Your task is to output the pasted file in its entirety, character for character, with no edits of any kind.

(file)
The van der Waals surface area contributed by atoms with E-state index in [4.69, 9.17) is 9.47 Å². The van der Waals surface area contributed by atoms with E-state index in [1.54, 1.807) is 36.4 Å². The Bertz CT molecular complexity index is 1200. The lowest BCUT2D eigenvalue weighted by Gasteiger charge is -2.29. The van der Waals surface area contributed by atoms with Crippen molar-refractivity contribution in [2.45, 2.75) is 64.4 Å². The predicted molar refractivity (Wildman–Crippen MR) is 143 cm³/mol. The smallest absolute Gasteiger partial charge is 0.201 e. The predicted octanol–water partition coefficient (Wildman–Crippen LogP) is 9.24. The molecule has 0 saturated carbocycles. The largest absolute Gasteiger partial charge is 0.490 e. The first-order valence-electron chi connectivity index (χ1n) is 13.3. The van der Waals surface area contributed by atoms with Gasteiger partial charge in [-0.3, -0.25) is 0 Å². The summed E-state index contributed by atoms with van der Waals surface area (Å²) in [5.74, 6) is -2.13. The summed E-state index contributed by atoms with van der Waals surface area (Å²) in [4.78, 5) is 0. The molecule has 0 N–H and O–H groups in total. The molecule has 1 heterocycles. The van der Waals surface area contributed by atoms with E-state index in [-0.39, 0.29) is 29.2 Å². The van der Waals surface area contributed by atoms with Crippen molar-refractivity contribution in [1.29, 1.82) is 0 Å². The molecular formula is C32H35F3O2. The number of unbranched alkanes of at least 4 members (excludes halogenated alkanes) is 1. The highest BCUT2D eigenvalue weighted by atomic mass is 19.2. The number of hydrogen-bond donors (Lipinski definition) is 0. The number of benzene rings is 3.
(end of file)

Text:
The van der Waals surface area contributed by atoms with E-state index in [4.69, 9.17) is 9.47 Å². The van der Waals surface area contributed by atoms with E-state index in [1.54, 1.807) is 36.4 Å². The Bertz CT molecular complexity index is 1200. The lowest BCUT2D eigenvalue weighted by Gasteiger charge is -2.29. The van der Waals surface area contributed by atoms with Crippen molar-refractivity contribution in [2.45, 2.75) is 64.4 Å². The predicted molar refractivity (Wildman–Crippen MR) is 143 cm³/mol. The smallest absolute Gasteiger partial charge is 0.201 e. The predicted octanol–water partition coefficient (Wildman–Crippen LogP) is 9.24. The molecule has 0 saturated carbocycles. The largest absolute Gasteiger partial charge is 0.490 e. The first-order valence-electron chi connectivity index (χ1n) is 13.3. The van der Waals surface area contributed by atoms with Gasteiger partial charge in [-0.3, -0.25) is 0 Å². The summed E-state index contributed by atoms with van der Waals surface area (Å²) in [5.74, 6) is -2.13. The summed E-state index contributed by atoms with van der Waals surface area (Å²) in [4.78, 5) is 0. The molecule has 0 N–H and O–H groups in total. The molecule has 1 heterocycles. The van der Waals surface area contributed by atoms with E-state index in [-0.39, 0.29) is 29.2 Å². The van der Waals surface area contributed by atoms with Crippen molar-refractivity contribution in [1.29, 1.82) is 0 Å². The molecular formula is C32H35F3O2. The number of unbranched alkanes of at least 4 members (excludes halogenated alkanes) is 1. The highest BCUT2D eigenvalue weighted by atomic mass is 19.2. The number of hydrogen-bond donors (Lipinski definition) is 0. The number of benzene rings is 3.